- Special-interest groups influence curriculum. In our society, there are pressure groups with their own agendas and expectations. They want to influence or even control what is being taught in the schools.
- Social studies represents an enormous changing body of knowledge. The social studies simply defy coverage or even adequate sampling. We can never have enough depth or breadth.
The term social studies, to a great extent, a product of the twentieth century. It was officially adopted as the name for the curricular area in 1916 by the Committee on Social Studies, a subgroup of the Commission to Reorganize Secondary Education, which had been set up by the National Education Association (Jarolimek, 198l, 5). That committee also recommended the following curricula for grades five through eight, which were traditionally considered part of elementary or grammar school.
|Fifth grade||American History|
|Sixth grade||World History (Western Civilization)|
|Eighth grade||American History|
In the late 1930s, Paul Hanna proposed a sequence of instructional topics that was to revolutionize elementary school social studies. This framework, known as the Expanding Communities Model or Expanding Environments curriculum, was based on a theory that children's ability to understand their world progresses through a series of developmental stages and that social studies programs should be structured to coincide with those stages (Hanna, 1957, 1963). The progression was from a study of the children themselves and their homes and families through increasingly larger communities which were more remote and abstract to children's thinking.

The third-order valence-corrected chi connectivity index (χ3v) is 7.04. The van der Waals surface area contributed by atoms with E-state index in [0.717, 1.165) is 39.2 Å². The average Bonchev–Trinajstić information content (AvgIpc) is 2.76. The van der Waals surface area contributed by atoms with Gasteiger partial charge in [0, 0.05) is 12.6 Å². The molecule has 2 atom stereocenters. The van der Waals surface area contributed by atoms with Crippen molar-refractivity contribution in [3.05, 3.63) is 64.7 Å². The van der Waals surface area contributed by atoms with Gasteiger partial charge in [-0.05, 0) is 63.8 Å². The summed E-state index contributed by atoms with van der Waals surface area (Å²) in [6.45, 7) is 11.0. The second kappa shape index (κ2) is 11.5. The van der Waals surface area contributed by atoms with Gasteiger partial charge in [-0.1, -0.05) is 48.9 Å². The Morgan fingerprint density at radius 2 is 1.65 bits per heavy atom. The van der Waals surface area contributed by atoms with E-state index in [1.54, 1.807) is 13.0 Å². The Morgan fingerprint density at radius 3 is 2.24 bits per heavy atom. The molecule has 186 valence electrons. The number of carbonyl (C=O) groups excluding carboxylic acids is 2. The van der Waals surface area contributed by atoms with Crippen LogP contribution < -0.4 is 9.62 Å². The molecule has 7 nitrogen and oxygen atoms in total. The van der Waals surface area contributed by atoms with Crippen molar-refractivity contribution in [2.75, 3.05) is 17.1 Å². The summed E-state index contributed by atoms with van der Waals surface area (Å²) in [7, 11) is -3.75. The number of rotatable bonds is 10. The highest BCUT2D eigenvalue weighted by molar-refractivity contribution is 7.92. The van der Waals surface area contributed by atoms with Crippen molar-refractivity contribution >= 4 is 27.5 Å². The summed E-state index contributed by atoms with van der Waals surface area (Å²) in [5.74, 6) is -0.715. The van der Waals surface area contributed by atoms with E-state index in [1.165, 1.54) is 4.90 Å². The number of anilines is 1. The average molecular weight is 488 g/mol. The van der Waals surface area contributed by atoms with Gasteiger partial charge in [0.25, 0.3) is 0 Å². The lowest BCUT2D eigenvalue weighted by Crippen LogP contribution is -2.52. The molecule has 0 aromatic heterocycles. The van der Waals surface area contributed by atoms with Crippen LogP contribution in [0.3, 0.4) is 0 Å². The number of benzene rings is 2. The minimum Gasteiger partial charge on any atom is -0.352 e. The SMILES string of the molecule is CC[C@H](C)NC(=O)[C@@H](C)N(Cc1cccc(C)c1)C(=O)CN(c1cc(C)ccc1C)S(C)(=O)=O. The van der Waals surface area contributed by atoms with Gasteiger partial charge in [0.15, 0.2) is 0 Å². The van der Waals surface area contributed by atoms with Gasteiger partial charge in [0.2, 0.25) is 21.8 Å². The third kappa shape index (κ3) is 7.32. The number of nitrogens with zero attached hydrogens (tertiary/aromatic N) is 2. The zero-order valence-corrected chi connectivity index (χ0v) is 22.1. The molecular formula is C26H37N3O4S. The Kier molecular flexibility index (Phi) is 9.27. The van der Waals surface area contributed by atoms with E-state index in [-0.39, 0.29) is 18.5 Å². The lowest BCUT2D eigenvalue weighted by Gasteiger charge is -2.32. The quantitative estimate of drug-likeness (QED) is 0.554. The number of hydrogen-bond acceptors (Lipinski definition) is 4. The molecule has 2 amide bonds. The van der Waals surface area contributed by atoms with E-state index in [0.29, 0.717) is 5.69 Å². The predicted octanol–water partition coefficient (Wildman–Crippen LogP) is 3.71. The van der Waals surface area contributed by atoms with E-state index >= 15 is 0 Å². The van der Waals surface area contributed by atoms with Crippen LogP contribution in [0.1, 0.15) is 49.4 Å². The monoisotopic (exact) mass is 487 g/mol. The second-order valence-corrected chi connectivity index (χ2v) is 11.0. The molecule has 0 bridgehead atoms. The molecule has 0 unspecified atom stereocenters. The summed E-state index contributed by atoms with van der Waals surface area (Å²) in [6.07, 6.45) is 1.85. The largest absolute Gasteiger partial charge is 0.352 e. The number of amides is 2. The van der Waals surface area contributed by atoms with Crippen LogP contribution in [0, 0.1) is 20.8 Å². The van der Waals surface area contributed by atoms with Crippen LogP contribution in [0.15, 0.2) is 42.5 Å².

In spite of all the pressure for change, the Expanding Environments concept has been the major influence on social studies curriculum for over 50 years. The first eight grades of the twelve-grade Hanna model are shown in the following list. Alongside it the dominant pattern of curriculum organization currently used in textbook and school curricula is shown.
|Grade||Expanding Environments Model||Contemporary Curriculum|
|Kindergarten||(Kindergartens were not mandatory at this time.)||Self, school, home, families, community|
|First||The child, the home, the family, the school||Families, communities|
|Second||The neighborhood, neighborhood helpers||Neighborhoods|
|Third||The larger community, cities||Communities|
|Fourth||The state, region||State history, geographic regions|
|Fifth||The United States and its neighbors||American history|
|Sixth||The world (Western Civilization)||World cultures, the Western hemisphere|
|Seventh||World geography||World geography|
|Eighth||History of the United States||American history|
The beauty of the Expanding Environments model was its logic. It made sense to a lot of people both from the standpoint of its reflection of a reasonable pattern of child development and as a logical way to organize the social studies. Hanna's model was developed at a fortunate time in many ways. The social climate of the nation was ideal with America coming through a depression and a world war from which it emerged as the leading power in the free world. Technology and communication as well as the economic conditions were also right. Hanna's model was soon adopted by many school systems and by textbook publishers. It is, to this day, the most common model used in elementary schools in the United States.